Chess no. 415
Black 10 men 10 men
H. D'O. Bernard (Newark Evening News. 1933): White to play and mate in three moves; solution next week.
Solution to no. 414 (Velikoslayski): K - Q 1,
no threat. 1 B x P; 2 Q - R 2. 1 B - B 2; 2 B - B 6. 1 ... B else; 2 R - K 6. I ... Kt x P; 2 Kt - B 4. I ... Kt x Kt; 2 B - B 4. 1 . . . Kt else; 2 Kt - B 6. 1 . . . R - B 2; 2 R - K 6.
1 R - B 3; 2 B - B 4. I R x Kt; 2 R - K 1.
1 R else; 2 B - B 6. Fine complete block.
Lugano 4: post-mortem
The 1968 Chess Olympiad is one which I shall look back on—and I think that the team will, too —with a mixture of moderate satisfaction and considerable exasperation and disappointment.
Looked at statistically, it was quite a good result. In the preliminaries•we scored 19 out of 28, coming second equal; in the Group B finals we scored 33 out of 52, second to Holland (333). who were a stronger team on paper. and well aheat of Austria (303), Israel (30) and Spain (283), the next three teams in the group of fourteen countries.
Our overall place (16th out of 53) was five higher than at Havana. Amongst the individual players, the British champion, Jonathan Penrose, made the splendid score of 10 wins and 5 draws in 15 games-831 per cent; the best percentage ever made by a British player in an Olympiad and the second- best top-board score at Lugano. Only the world champion, Tigran Petrosian (9 wins, 3 draws), made a better percentage; but he, of course, played in the Group A finals. Ray Keene (9 wins and 8 draws in 17 games) also made a higher percentage than any British player since Clarke in Moscow, 1956.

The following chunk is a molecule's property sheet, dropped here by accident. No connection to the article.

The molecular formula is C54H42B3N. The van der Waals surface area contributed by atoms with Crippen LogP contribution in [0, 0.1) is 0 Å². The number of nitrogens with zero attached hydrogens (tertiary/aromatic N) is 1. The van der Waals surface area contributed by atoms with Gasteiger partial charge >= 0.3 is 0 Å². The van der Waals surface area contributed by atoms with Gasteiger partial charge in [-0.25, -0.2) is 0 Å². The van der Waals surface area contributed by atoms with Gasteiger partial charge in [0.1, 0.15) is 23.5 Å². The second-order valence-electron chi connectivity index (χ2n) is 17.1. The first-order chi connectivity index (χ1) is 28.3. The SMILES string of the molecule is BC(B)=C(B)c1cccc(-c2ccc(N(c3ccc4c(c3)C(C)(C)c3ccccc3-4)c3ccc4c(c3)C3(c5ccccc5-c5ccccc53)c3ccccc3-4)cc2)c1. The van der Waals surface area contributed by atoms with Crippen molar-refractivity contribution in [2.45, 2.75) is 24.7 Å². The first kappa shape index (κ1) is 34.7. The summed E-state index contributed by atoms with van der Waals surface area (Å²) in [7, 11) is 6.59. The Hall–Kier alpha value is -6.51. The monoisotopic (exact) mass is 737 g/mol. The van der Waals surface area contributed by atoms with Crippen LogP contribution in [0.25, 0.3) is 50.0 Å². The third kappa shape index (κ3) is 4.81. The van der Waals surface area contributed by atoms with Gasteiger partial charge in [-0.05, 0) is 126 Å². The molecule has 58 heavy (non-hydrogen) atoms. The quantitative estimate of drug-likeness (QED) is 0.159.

Why, then, feel disappointed? Because at the two critical moments we failed. In the pre- liminaries we lost to the Philippines in the last round when a draw would have put us in the A finals; in the B finals we lost 14-24 to Switzer- land in the last round when a 21-14 win would have put us first. The Philippine loss was just one of those things that happen—but the loss against Switzerland was a reflection of a general loss of form in the team in the last few rounds. Penrose had had a number of long and difficult games and was exhausted; in his last three games he played as if he was a thoroughly tired man. Keene (the other mainstay of the team) got oppressed, in the way one can be (especially at the age of twenty), by his own success—he started thinking about his ,unbeaten record rather than about the game in hand, a fatal thing to dorAnd Kottnauer, the oldest and most experienced member of the team, had a bad tournament and had lost heart and belief in himself. So we lost.
Like all sport or games at an international level, chess is an emotional and psychological struggle and curious fluctuations, difficult to control, take place. In the middle of the finals our team had a splendid run and the Dutch seemed almost de- moralised and did inexplicably badly; suddenly they recovered and we tired.
"'And how difficult it is to keep any sort of proportion if one has an emotional stake involved. With 34 points all would have 33 it is difficult for anyone with for the result to avoid feeling leper. been heroes; with any responsibility a bit of a moral